The Royal Botanic Garden Edinburgh (RBGE) was founded in the 17th century as a physic garden. Now it extends over four Gardens boasting a rich living collection of plants, and is a world-renowne.

Without plants, there would be no life on earth. RBGE has been growing and studying plants for over 330 years, and so is perfectly placed to help document and conserve the world’s diversity of plantlife.




Royal Lyceum Theatre
Royal Lyceum Theatre

Welcome to the Lyceum, home to one of Scotland’s largest and most successful producing companies. Main output is Season of high-quality drama productions, running from September to May, in the Royal Lyceum Theatre, Edinburgh.

In addition, we stage a family show every Christmas and productions by the Lyceum Youth Theatre; the Scottish home of the NT Connections national showcase festival of youth theatre; host touring companies and Edinburgh International Festival shows; and we run an ambitious and acclaimed Creative Learning department.




With spectacular events, incredible bands and amazing crowds from every corner of the globe.



The Edinburgh Festival Fringe (The Fringe) is the world’s largest arts festival, with the 2012 event spanning 25 days totalling over 2,695 shows from 47 countries in 279 venues.

Established in 1947 as an alternative to the Edinburgh International Festival, it takes place annually in Scotland’s capital, in the month of August. The Fringe is a showcase for the performing arts, particularly theatre and comedy (which has seen substantial growth in recent years), although dance and music are also represented. In 2012, 36% of shows were comedy and 28% theatrical productions. Theatrical productions range from the classics of ancient Greece to William Shakespeare, Samuel Beckett and contemporary works. In 2012, 1,418 shows were having their world premiere.

The Fringe is an unjuried festival – with no selection committee, and therefore any type of performance may participate. The Fringe has often showcased experimental works that might not be invited to a more conservative arts festival. In addition to ticketed, programmed events, the Festival has included a street fair, located primarily on the Royal Mile. The Festival is organized by the Festival Fringe Society, which publishes the programme, sells tickets, and offers advice to performers.



Various Burns Suppers, ceilidhs and similar celebrations take place around the city to celebrate the birth date of Scotland’s National Bard, Robert Burns (1759-96).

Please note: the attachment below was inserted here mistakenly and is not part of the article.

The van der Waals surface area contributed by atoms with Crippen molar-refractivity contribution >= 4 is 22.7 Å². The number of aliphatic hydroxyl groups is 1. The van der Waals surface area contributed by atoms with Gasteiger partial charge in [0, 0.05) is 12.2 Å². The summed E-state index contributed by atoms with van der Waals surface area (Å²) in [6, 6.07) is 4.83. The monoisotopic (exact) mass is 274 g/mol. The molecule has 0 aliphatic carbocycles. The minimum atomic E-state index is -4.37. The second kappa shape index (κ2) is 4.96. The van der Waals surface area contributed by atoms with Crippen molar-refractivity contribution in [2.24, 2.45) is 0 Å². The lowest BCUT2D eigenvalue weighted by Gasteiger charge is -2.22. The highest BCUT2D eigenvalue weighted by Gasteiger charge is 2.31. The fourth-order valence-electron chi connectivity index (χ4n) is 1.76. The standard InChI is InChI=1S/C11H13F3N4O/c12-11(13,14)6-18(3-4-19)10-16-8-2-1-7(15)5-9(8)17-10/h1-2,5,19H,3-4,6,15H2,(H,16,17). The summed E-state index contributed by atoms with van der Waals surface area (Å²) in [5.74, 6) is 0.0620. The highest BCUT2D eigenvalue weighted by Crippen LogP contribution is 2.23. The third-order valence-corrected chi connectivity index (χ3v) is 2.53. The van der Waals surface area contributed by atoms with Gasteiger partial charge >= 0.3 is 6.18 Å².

2012 is the 53rd anniversary of the birth of Burns.

The ritual of the Burns Supper was started by close friends of Burns a few years after his death as a tribute to his memory.

More than 200 years after Burns there are literally tens of thousands of Burns Suppers organised around the world run not only by ex-patriate Scots, but also by admirers of the famous “ploughman poet”.

The basic format has remained relatively unchanged since the end of the 18th century.



The Royal Edinburgh Military Tattoo is an annual series of Military tattoos performed by British Armed Forces, Commonwealth and International military bands and display teams on the esplanade of Edinburgh Castle in the Scottish capital, Edinburgh. The event takes place annually throughout August, as part of the wider Edinburgh Festival (a collective name for many independent festivals and events held in Edinburgh during August).




Musselburgh links golf
Musselburgh Links Golfe

Musselburgh Links was originally seven holes, with another added in 1838 and the full nine-holes coming into play in 1870. The first three holes stretched eastwards from the grandstand at the racecourse, the site of the former clubhouse of the Honourable Company.

To the right is the main traffic route through Musselburgh, onto which the Musselburgh golfers used to slice their shots, then played back to the links using brass-soled clubs. The metal plate on the ‘brassie’ wooden club was invented in Musselburgh in 1885 to deal with such shots.

At the fourth green there still stands Mrs Foreman’s Inn.  There used to be a hatch in the wall through which refreshments could be passed to the early golfers

The official world record is documented as: “The Musselburgh Links, The Old Golf Course in Musselburgh, Scotland, UK, is the oldest golf course in the world.  Documentary evidence proves that golf was played on Musselburgh Links as early as 2 March 1672 although Mary, Queen of Scots reputedly played here in 1567.”



Trike Tours Scotland Ltd was established in 2006, after six years running a successful Brand Development /Marketing company “FUEL BRANDS LTD”. After travelling extensively we recognized a gap in the tourism market in Scotland.

All Chauffeur’s have a full motorbike licence and have at least 5 years experience or more of riding on Trikes or bikes of 1000cc and over.

Described as having found an innovative and thought provoking way to encourage tourists to visit and explore places of interest within Scotland. To target the tourists who want something different & fun. To effectively take people on a premium tour that propels the Scottish scenery into the 21st Century.